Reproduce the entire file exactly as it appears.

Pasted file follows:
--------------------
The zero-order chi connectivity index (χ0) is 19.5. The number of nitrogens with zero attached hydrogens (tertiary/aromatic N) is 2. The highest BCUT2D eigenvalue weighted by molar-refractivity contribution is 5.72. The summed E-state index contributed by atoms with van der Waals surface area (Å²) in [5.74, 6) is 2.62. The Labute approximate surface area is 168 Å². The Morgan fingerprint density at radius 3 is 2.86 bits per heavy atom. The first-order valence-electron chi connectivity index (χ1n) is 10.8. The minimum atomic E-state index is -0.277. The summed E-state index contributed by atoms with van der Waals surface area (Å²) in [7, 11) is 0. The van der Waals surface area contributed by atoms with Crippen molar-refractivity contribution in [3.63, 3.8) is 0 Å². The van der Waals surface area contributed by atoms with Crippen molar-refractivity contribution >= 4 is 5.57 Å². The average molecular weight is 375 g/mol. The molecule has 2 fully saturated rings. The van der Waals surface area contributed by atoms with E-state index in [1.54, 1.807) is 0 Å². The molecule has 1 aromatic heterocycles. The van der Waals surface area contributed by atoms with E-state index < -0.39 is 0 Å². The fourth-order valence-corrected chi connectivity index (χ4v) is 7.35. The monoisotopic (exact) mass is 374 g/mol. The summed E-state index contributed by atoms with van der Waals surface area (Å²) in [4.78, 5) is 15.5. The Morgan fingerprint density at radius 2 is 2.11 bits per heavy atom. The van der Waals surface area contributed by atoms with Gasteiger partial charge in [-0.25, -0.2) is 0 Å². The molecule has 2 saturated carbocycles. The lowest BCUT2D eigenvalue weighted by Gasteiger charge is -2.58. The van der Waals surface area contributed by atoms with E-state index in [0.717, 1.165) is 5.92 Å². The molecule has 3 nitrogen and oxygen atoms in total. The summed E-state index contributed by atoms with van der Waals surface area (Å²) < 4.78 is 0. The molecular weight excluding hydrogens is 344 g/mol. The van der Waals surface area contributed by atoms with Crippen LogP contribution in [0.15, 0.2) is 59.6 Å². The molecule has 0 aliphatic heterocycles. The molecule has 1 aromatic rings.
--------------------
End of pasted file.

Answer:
The zero-order chi connectivity index (χ0) is 19.5. The number of nitrogens with zero attached hydrogens (tertiary/aromatic N) is 2. The highest BCUT2D eigenvalue weighted by molar-refractivity contribution is 5.72. The summed E-state index contributed by atoms with van der Waals surface area (Å²) in [5.74, 6) is 2.62. The Labute approximate surface area is 168 Å². The Morgan fingerprint density at radius 3 is 2.86 bits per heavy atom. The first-order valence-electron chi connectivity index (χ1n) is 10.8. The minimum atomic E-state index is -0.277. The summed E-state index contributed by atoms with van der Waals surface area (Å²) in [7, 11) is 0. The van der Waals surface area contributed by atoms with Crippen molar-refractivity contribution in [3.63, 3.8) is 0 Å². The van der Waals surface area contributed by atoms with Crippen molar-refractivity contribution >= 4 is 5.57 Å². The average molecular weight is 375 g/mol. The molecule has 2 fully saturated rings. The van der Waals surface area contributed by atoms with E-state index in [1.54, 1.807) is 0 Å². The molecule has 1 aromatic heterocycles. The van der Waals surface area contributed by atoms with E-state index < -0.39 is 0 Å². The fourth-order valence-corrected chi connectivity index (χ4v) is 7.35. The monoisotopic (exact) mass is 374 g/mol. The summed E-state index contributed by atoms with van der Waals surface area (Å²) in [4.78, 5) is 15.5. The Morgan fingerprint density at radius 2 is 2.11 bits per heavy atom. The van der Waals surface area contributed by atoms with Gasteiger partial charge in [-0.25, -0.2) is 0 Å². The molecule has 2 saturated carbocycles. The lowest BCUT2D eigenvalue weighted by Gasteiger charge is -2.58. The van der Waals surface area contributed by atoms with E-state index in [0.717, 1.165) is 5.92 Å². The molecule has 3 nitrogen and oxygen atoms in total. The summed E-state index contributed by atoms with van der Waals surface area (Å²) < 4.78 is 0. The molecular weight excluding hydrogens is 344 g/mol. The van der Waals surface area contributed by atoms with Crippen LogP contribution in [0.15, 0.2) is 59.6 Å². The molecule has 0 aliphatic heterocycles. The molecule has 1 aromatic rings.